Question: Is earthquake damage deductible on federal and state tax? What paper work is needed to prove the loss and please the Internal Revenue Service?--M.K.
Answer: Uncle Sam isn't entirely without a heart--appearances, sometimes, to the contrary. Casualty losses not covered by insurance--whatever their source--are generally deductible, although, according to Rob Giannangeli, public affairs spokesman here for the IRS, a few ground rules apply.
"The loss, naturally, is defined as the difference between the fair market value of the property before and after the quake and is normally measured in terms of the costs of the repairs," Giannangeli said. "But, of course, it doesn't apply if the homeowner, in making the repairs, upgrades it--like replacing regular glass with stained glass, or something like that."
At the same time, though, there are a couple of other limitations on the deductibility. "The first $100 of damage isn't covered--it's a sort of deductible," Giannangeli added. "And, in addition, there's a minimum limitation of 10% of your adjusted gross income. Both were written in so the IRS wouldn't be flooded with deductibles for minor casualty losses--it really has to be a serious one."
In other words, Giannangeli said in explanation, if "you have a $50,000 loss and your adjusted gross income is $40,000, you would reduce that $50,000 by $4,100--10% of your adjusted gross income plus $100--to give you a deductible loss of $45,900."
And the State of California uses exactly the same formula, according to Jim Reber, a public affairs spokesman in Sacramento for the Franchise Tax Board--including the same $100 deductible and the same 10% of adjusted-gross-income limitation.
There's just one novel variance from the federal guideline in the state's approach, however, Reber said. "The taxpayer can take the loss either in the current year or, if he prefers, on last year's return. I don't know why anyone would want to do it that way, but that's the way the law's written."
Any paper work necessary to prove the validity of your claim is no more, nor no less extensive than it is to prove any tax deduction, the IRS' Giannangeli said. Keep your receipts and invoices in the event your deduction is challenged. It's primarily a matter of common sense.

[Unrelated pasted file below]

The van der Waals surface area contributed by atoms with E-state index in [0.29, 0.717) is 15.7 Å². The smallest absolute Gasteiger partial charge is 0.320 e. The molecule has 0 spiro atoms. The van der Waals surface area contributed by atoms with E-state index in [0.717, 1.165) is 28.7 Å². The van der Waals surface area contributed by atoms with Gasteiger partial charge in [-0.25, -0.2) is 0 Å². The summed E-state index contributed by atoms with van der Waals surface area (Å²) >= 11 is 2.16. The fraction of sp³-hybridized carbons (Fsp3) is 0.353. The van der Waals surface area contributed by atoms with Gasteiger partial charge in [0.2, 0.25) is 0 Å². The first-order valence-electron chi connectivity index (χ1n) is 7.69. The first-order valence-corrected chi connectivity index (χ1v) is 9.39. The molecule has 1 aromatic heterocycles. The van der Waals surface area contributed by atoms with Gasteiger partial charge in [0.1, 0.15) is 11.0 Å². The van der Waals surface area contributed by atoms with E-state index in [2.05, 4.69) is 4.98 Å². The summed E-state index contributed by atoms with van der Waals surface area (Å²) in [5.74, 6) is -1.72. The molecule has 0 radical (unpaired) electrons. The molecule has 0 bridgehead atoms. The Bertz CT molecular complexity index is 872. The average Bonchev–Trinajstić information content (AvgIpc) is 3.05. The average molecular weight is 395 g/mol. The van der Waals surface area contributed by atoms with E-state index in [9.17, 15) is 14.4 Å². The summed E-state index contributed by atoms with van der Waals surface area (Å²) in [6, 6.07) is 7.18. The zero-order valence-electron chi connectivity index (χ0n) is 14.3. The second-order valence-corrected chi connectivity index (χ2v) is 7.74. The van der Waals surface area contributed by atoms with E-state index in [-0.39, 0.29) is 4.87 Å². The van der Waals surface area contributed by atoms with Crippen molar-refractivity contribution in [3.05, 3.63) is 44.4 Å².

Homeowner's insurance, the handy catchall for most casualty losses to which the average homeowner is exposed, simply isn't operative "for damage caused by earth movement," according to Richard Wiebe, executive director of public affairs for the Alliance of American Insurers, an association of approximately 150 companies in the insurance industry.
"The one exception," he said, "is glass breakage--whether it's caused by the quake or not. The homeowner's policy does cover this."Fire damage loss is covered, even though the fire may have been caused by the quake.
Q: I've enclosed a copy of a clipping from The Times earlier this month concerning Chrysler Corp.'s offer to settle some class-action suits resulting from the company's criminal indictment for allegedly disconnecting odometers on vehicles that were driven by Chrysler executives and then sold to consumers without this fact being known.
I have a Chrysler that was included in this, and I was notified by the company concerning it about two months ago. Do I have to contact the lawyer mentioned in your story to be included in the class-action suit, or will I automatically be included?--M.G.
A: It isn't necessary for you to do anything, according to Baron Bates, Chrysler's vice president for public relations, especially because you were notified by the company that your car was, indeed, one of those affected. The letter you received asked you to bring your car in to a local dealership, at which time the warranty would be extended to seven years or 70,000 miles, so your name is clearly a matter of record.
At least nine class-action suits were filed on behalf of Chrysler customers following the indictment in June. "When we resolve the class action with the various lawyers involved," Bates said, "we'll pass along to them (the lawyers) the names of everyone who is entitled to whatever additional compensation, if any, that is settled on."
The bone of contention in the class-action suits is the $500 cash settlement that Chrysler offered to pay 32,000 buyers who, in all innocence, bought used cars when they thought they were getting new ones. Lawyers representing them insist that $500 is too low.
Q: I read your recent column dealing with Social Security's income lid. The answers you gave agree with my information and my experience for the most part. However, the ending paragraph contained a surprise. It specifically says your business expenses can be written off against gross earnings and that the $8,100 ceiling applies to net earnings.